As for me, after the collapse of the warren of tunnels that I dug for my large stone marbles—my treasured ‘taws’—I run shivering to my mother. The tide is rising again, she says, rubbing the warmth back into me as the first puffy clouds form over the dunes behind us. The wind sweeps over the dune tops, as if to muss their grassy hair, and those large, sand-coloured creatures brace themselves for the night ahead.

My grandfather, his gleaming cane of varnished elm wood already in his hand, is waiting restlessly for us to reach the promenade. Then he takes the lead; he is not a tall man—five foot six, I often hear him say—but wherever he goes, people make way. With his head erect, his black boots polished to perfection, a sharp crease in his trousers, arm in arm with his unspeaking wife and his cane in the other hand, he strides out ahead of us with slight impatience, glancing back now and then and calling out that we’ll miss our train if we don’t pick up the pace. He walks like a retired soldier, which is to say not pounding his heels oafishly into the ground, but always landing on the ball of the foot, as a soldier should, the habit of more than half a century. Then he somehow slips out of view in my memory, and overcome by the sudden radiant clarity of this scene from all those years ago, I’m so tired I could fall asleep on the spot.

  

Without any transition, the next image I have of him is that of a man silently weeping. He is seated at the small table where he painted and wrote, in his grey smock, his black hat on his head. The yellow light of morning shines through the small, vine-framed window; in his hands I see one of the many reproductions he tore out of art books and used to practise copying (pinning the reproduction to a board that he attached to his palette with two wooden pegs). He holds the picture in his hands; I cannot see what it is, but I see that tears are running down his cheeks and he is silently mouthing words. I climbed the three stairs to my grandfather’s room to tell him about the rat skeleton I’d found; now I quickly, quietly back away, my steps muffled by the carpet on the stairs, and close his door behind me. But later, while he’s downstairs having coffee, I slip back up to the room and find the picture on his table. It is a painting of a nude woman with her back to the viewer, a slender woman with dark hair, lying on some kind of sofa or bed in front of a red curtain. Her serene, dreamy expression is visible in a mirror held up for her by a cherub with a blue ribbon over his shoulder; her bare, slender back and round buttocks are prominent. My eyes drift to her frail shoulders, the delicate hair curling around her neck, and then back to her derriere, which is thrust almost obscenely towards the viewer. Shocked, I put down the reproduction, I go downstairs, there is my grandfather in the kitchen, beside my mother, singing a French tune he remembers from the war.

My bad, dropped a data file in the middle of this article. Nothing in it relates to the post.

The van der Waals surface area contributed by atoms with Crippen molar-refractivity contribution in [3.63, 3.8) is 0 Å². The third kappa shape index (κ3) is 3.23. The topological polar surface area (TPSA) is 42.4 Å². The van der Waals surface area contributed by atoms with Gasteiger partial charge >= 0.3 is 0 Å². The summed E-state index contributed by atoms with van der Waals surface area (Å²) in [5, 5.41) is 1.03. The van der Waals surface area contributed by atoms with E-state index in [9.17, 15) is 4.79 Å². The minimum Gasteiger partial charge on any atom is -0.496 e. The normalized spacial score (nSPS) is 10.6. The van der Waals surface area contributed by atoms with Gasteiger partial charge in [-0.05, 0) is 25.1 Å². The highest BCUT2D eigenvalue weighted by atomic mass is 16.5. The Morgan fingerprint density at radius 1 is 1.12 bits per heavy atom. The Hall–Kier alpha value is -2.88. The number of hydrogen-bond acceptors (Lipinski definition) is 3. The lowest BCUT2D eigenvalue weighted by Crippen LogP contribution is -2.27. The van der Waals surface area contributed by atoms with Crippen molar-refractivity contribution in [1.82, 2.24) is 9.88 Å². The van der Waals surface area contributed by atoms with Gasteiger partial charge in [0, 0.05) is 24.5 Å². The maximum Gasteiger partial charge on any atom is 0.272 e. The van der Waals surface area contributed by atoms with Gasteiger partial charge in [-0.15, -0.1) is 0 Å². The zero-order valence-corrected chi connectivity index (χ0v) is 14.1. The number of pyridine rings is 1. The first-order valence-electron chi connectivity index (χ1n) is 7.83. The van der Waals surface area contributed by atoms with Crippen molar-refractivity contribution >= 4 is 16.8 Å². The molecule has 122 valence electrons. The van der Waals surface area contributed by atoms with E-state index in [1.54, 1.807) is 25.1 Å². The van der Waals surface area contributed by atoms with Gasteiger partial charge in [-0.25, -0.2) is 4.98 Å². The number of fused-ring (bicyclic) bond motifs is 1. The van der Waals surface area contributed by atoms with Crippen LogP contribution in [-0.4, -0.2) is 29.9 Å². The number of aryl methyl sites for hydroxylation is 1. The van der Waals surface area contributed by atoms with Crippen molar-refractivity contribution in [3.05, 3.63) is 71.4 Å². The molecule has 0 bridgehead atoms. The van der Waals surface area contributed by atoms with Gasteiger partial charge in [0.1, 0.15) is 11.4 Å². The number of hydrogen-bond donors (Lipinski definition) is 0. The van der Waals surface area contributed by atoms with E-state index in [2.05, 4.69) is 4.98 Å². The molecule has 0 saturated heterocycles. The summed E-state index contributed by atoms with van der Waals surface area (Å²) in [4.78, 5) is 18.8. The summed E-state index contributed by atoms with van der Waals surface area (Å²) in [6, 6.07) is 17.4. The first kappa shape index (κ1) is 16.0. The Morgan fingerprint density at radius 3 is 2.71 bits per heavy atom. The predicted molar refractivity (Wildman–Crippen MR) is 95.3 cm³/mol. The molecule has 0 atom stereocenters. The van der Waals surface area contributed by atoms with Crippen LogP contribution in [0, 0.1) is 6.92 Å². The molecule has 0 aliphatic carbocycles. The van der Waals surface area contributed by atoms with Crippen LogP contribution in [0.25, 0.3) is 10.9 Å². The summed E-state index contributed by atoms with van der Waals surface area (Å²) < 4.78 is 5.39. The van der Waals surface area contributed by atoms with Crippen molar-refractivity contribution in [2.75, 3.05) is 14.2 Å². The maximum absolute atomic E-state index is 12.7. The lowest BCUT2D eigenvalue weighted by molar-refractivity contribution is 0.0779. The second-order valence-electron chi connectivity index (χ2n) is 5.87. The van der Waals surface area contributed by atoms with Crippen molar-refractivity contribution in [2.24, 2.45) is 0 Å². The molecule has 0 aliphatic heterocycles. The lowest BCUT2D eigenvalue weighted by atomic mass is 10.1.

My childhood years were overrun with his tales of the First World War, always the war and nothing but the war, vague heroics in muddy fields under a rain of bombs, the rat-a-tat of gunfire, phantoms screaming in the dark, orders roared in French—all conjured up from his rocking chair with great feeling for spectacle—and always barbed wire, shrapnel whizzing past our ears, sub-machine guns rattling, flares tracing high arcs across the dark heavens, mortars and howitzers firing, billions of blistering bombs in ten thousand thundering trenches, while the tea-sipping aunties nodded beatifically and about the only thing that stuck with me was that my grandfather must have been a hero in days as distant as the Middle Ages I’d heard about in school. To me, he was still a hero; he gave me fencing lessons, sharpened my pocket knife, taught me how to draw clouds by rubbing an eraser over shapes sketched with a piece of charred wood from the fireplace, and how to render the myriad leaves of a tree without drawing each one separately—the true secret of art, as he called it.

My childhood years were overrun with his tales of the First World War, always the war and nothing but the war, vague heroics in muddy fields under a rain of bombs, the rat-a-tat of gunfire, phantoms screaming in the dark, orders roared in French—all conjured up from his rocking chair with great feeling for spectacle...